Op-Ed

Democracy lives in Miami, but only if you participate

Not long ago, if someone told you about a country making international news with its contentious leadership, where politicians openly threaten to throw their opponents in jail, where elections are dismissed as rigged, you might have thought of a troubled Eastern Bloc nation or of one of those places people disparagingly refer to as a “banana republic.

But you probably would not have thought of the good ol’ U.S. of A.

Some say that the decline in trust and civility in our political landscape can be traced to Watergate or the social upheavals of the 1960s. Some would point to the rise of cable TV news and social media.

Whatever the origins, it feels as if we may have reached a tipping point of degenerative public discourse, with the future health of our democracy in the balance.

It would be a mistake to believe that the intense polarization we experience today is simply about immigration, reproductive rights, race or any one policy or point of view. Political disagreement is natural and inevitable.

What we’re experiencing now is something more. Our democratic values and the institutions that protect them are being undermined.

The independence of our courts and the rule of law are attacked by activists who call on politicians to ignore rulings with which they disagree. Our cherished free press is disparaged so harshly that journalists are sometimes are in physical danger. The line between fact and political hyperbole is blurred, if not obliterated.

Let’s be clear — attacks on the values and institutional protections that safeguard our freedoms are neither liberal nor conservative, they are un-American.

Our ability as Americans to differentiate between policy, ideology and values is vital to a healthy democracy. We can support wildly different policy solutions to our challenges and espouse ideological perspectives reflecting fundamentally different approaches to governing, while still sharing a set of core American values. These guiding principles provide the framework for the health and vitality of our civic infrastructure.

Although it is our civic responsibility to stand up for issues we believe in, deep down we also know that a political environment where every man, woman and interest group regardless of their ideology is out only for themselves is potentially dangerous for us all.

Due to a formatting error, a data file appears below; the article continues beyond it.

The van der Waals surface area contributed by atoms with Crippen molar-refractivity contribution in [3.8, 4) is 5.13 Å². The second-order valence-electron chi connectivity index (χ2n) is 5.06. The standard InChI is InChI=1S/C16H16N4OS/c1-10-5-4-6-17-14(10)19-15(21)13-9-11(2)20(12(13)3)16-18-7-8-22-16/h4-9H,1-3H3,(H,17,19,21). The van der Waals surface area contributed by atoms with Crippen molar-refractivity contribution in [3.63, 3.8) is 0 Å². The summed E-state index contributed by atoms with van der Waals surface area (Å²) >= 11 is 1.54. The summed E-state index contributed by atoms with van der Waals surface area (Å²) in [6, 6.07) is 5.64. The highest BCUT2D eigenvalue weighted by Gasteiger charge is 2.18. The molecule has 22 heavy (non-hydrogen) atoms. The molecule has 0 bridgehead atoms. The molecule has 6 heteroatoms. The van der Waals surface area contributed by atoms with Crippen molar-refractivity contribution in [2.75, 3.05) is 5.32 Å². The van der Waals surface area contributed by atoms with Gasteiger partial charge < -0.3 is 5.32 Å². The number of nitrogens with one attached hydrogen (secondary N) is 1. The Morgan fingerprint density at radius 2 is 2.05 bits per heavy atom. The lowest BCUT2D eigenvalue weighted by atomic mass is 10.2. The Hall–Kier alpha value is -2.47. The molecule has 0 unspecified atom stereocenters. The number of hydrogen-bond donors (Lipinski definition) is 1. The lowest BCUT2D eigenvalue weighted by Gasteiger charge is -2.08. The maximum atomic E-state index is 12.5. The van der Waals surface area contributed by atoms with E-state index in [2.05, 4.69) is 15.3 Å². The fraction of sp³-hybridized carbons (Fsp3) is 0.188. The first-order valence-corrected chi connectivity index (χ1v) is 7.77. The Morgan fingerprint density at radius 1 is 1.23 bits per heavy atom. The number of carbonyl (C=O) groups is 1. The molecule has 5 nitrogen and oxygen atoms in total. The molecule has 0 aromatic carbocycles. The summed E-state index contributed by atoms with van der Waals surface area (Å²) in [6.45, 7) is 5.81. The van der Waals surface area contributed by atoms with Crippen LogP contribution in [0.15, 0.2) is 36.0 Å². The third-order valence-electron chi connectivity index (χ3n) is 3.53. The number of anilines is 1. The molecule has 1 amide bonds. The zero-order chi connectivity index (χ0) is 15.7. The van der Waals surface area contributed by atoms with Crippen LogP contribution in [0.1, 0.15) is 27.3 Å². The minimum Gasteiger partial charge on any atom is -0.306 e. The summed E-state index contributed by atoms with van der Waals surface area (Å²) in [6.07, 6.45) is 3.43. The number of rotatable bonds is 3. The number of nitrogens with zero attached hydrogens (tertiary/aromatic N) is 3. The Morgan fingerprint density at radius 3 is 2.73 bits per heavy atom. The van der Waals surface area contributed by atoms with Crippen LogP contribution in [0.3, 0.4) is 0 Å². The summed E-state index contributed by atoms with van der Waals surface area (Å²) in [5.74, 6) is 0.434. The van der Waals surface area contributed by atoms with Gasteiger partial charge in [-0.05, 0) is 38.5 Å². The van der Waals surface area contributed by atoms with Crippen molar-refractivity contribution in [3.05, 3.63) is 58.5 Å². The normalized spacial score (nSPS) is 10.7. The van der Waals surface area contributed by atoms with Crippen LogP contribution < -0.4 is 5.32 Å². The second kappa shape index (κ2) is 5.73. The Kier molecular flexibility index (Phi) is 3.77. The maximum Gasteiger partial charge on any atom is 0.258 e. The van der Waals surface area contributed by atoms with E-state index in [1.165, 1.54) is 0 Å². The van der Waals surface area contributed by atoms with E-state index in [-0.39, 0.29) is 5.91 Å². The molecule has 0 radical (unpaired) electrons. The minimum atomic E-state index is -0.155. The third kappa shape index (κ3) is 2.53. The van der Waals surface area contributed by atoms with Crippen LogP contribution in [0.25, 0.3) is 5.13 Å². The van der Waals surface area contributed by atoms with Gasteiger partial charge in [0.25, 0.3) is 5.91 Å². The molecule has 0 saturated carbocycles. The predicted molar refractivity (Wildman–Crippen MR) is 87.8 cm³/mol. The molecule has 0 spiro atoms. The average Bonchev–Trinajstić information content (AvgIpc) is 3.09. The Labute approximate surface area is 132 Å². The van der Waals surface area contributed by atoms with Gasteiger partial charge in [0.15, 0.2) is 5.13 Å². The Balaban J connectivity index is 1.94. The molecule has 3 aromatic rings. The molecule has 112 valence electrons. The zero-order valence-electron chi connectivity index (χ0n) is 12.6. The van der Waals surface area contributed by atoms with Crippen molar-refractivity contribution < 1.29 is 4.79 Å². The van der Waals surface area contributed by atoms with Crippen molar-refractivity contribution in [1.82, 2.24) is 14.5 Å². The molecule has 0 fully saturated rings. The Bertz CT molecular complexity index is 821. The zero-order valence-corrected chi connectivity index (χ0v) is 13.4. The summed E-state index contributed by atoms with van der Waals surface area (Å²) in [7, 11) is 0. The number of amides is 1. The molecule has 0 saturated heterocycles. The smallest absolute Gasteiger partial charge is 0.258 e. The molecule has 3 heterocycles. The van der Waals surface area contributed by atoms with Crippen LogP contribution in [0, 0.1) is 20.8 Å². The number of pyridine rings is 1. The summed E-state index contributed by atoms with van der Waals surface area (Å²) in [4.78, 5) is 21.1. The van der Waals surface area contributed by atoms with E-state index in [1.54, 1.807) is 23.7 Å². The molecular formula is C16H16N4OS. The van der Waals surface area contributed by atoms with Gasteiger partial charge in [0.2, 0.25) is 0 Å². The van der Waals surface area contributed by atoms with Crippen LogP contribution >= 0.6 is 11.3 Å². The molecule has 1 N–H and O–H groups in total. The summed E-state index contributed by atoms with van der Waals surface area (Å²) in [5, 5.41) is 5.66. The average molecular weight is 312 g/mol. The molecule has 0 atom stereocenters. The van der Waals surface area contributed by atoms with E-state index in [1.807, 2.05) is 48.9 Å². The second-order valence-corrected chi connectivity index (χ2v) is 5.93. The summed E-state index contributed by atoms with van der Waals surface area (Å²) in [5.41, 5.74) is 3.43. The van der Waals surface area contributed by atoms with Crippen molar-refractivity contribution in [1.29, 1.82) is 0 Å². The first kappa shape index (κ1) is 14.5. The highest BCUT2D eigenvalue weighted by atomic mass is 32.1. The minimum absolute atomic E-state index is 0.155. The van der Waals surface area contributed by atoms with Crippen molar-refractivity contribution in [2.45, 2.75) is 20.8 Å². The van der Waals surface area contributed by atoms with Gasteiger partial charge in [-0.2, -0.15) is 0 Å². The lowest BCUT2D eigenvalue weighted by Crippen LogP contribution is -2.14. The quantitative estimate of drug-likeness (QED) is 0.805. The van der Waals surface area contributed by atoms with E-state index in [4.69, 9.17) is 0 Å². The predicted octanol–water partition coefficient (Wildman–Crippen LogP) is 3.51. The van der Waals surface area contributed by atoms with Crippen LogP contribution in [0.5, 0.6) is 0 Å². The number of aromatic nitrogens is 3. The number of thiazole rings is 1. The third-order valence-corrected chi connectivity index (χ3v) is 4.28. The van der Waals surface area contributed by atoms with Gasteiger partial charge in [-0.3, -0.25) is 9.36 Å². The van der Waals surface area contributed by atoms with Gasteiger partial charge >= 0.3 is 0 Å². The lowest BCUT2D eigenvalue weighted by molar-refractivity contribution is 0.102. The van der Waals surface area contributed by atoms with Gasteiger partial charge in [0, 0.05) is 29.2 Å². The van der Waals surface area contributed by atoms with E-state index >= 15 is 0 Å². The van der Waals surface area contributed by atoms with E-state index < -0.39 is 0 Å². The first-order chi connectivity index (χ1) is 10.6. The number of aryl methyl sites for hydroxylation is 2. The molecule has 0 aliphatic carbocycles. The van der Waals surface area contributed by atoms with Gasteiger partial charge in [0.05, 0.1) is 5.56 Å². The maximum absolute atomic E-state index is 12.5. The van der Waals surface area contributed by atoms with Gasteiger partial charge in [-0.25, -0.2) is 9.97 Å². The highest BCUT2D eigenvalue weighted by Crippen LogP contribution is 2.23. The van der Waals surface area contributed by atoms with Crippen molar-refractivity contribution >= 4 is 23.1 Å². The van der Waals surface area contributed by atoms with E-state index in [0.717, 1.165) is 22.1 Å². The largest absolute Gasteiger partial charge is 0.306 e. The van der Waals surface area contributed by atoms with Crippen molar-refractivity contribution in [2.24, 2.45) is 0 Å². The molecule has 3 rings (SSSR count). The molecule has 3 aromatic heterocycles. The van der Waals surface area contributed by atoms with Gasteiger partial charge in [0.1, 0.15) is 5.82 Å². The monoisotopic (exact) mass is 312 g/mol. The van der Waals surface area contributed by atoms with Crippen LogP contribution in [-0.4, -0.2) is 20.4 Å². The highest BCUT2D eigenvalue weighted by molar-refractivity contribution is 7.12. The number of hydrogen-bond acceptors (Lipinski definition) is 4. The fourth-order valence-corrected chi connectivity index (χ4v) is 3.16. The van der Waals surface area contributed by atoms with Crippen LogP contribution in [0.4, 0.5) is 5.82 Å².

So how do we survive these anxiety-ridden times? We stop, take a breath and re-align ourselves to these shared values, such as truth and justice.

Miamians — Democrats, Republicans, Independents and those with no party affiliation — are coming together from 6:30-8:30 p.m. Thursday, Feb. 8 at the Proscenium Theatre in Little Haiti to affirm to each other and to the world that, “Democracy Lives in Miami.”

That means we have to make sure that it lives in each of us.

American democracy depends on the government and its citizens telling the truth. In a democracy, offering points of view and citing evidence as part of genuine discourse are foundational principles of community and the engines for healthy politics, economics and culture.

As Americans, we expect justice from our courts and law enforcement agencies. When we can depend on being treated fairly, we become part of something bigger- a democratic community-something we have a stake in and are willing to fight for.

Our history is marked by moments when Americans took stock, and then took action on behalf of our democratic values and institutions. These moments of collective reflection and commitment include a decision to enter World War II, resistance to McCarthyism, the extension of the right to vote for women, and the Civil Rights Movement’s fight for full equality, just to name a few.

While the past has taught us invaluable lessons about securing our freedoms, it is now our task to ensure democracy for the future. Regardless of our identities and political affiliations, we must find common ground in resisting those who seek to attack, diminish or dismantle our democratic institutions.

Democracy Lives in Miami is free and open to the public. Seating is limited, and attendees must register in advance online. Don’t let anyone dismiss this call for genuine public discourse as a faint effort to be “polite” or “politically correct.” It’s not.

Simply put, if you know your political opponent shares your commitment to this country and its democratic institutions, you are much more likely to be a better listener, and thus generate more productive, solution-oriented conversations.

Jorge Mursuli is a community builder. He is the former executive director of SAVE Dade.

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